At Every Airport in the World
Ask anyone about air travel and you'll hear a horror story. Bags get lost, flights get delayed, and plans get changed. The system isn't perfect, and never will be. So, during your next unplanned respite in an airport, take a look around.
Last Sunday, I was delayed in Chicago. Here's what I saw:
- Across from me in the waiting area near K3 is the guy who wants to upgrade. He thinks that his accumulation of thousands of miles and his platinum status will get him a comfier seat for the next leg of his journey.
- A quick jaunt down the concourse reveals more corporate logos that Main Street, and with each step deeper into the terminal, you quickly realize you can buy everything from sunglasses to liquor to bestsellers to apparel. Who needs malls? Just buy a plane ticket.
- In some airports, if you take off your trendy white headphones and listen to humanity for a second, you’ll hear languages as diverse as our ideas and reasons for traveling.
But, everyone in an airport is separated from something, hoping for a reunion once they've stopped moving. In an airport, no one is at home. Even folks who travel more than they don't still don't think of an airport as home, no matter how much their frequent flyer account begs to differ.
Everyone in an airport is watching something or someone. What if we could watch ourselves watching?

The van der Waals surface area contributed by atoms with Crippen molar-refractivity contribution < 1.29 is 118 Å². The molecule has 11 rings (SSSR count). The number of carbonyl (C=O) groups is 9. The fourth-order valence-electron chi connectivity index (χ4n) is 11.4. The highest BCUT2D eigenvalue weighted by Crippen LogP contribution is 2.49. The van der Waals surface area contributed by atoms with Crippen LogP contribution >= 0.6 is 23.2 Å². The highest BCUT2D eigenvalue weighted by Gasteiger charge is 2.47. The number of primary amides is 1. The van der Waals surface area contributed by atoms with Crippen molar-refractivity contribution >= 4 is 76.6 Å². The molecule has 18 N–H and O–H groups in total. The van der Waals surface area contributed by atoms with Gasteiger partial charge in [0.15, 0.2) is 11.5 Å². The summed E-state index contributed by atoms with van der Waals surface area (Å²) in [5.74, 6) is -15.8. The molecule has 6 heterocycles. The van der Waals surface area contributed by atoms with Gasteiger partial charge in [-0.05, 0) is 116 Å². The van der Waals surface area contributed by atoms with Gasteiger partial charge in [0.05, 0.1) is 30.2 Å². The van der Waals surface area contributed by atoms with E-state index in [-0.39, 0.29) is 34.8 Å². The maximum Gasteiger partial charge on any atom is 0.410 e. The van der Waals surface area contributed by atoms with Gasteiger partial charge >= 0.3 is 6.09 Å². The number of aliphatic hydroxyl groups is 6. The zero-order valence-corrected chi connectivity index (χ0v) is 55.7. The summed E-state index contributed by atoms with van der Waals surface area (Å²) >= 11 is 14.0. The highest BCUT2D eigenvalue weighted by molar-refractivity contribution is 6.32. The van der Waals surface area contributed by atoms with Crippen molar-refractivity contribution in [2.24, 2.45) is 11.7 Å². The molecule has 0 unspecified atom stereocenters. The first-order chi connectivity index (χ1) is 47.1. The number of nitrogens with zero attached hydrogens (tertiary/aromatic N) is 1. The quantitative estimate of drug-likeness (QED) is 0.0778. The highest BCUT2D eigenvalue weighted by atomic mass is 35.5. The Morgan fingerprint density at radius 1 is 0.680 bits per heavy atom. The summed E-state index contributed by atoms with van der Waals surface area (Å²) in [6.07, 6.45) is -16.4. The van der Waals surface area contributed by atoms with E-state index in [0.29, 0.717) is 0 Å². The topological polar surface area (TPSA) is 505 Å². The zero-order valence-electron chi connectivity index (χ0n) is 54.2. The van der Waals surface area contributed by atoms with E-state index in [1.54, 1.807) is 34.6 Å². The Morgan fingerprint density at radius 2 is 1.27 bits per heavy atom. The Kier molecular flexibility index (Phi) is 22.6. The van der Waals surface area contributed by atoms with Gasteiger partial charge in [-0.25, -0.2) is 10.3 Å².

Sure, traveling often gives me enough deep examinations in our human nature that I can stack up trite clichés like jets stack up on the O'Hare tarmac in January. But that's not the point.
If you look around at any airport long enough, you'll notice one thing: no one wants to be here.
It's the same way with the DMV and hospitals. If there were another way to accomplish the mission, we'd do it. But, given that this is the best option (to get to San Diego in under 4 hours, to get rid of the tumor, to renew the license), it's all I've got.
I bet it's hard to work in the airport. Not because it's the hospitality industry (I used to work at a hotel), but because no one wants to be there. Even if someone is traveling for pleasure an is embarking on the vacation of a lifetime, they're thinking about where they're going, and not where they are.
That's why I stopped and watched for a few hours a week ago. There was something about being present – about understanding where I was. As much as our modern conveniences (and yes, air travel is a convenience) afford us the notion of being somewhere else, it's important every once in a while to take stock of where you are and think about simply being present, noticing the moment and observing the possibility that lies therein.
Airports aren't reality, no matter how wonderfully curious JFK and LAX may feel. Even if we can get anything and go anywhere easier than ever before, airports are only as real as reality TV. They're full of ordinary people doing things we wonder about, but their identity is limited only to where they hope to be (and not where they currently are) once the cameras stop rolling and the aircraft has come to a complete stop and the fasten seatbelt light has been turned off by the captain.
Because in the end, no one really likes to think about airports. We just think about the destination.
Get off the nonstop to dreamland and breathe in the deep air of reality that is Where-I-Am-Now.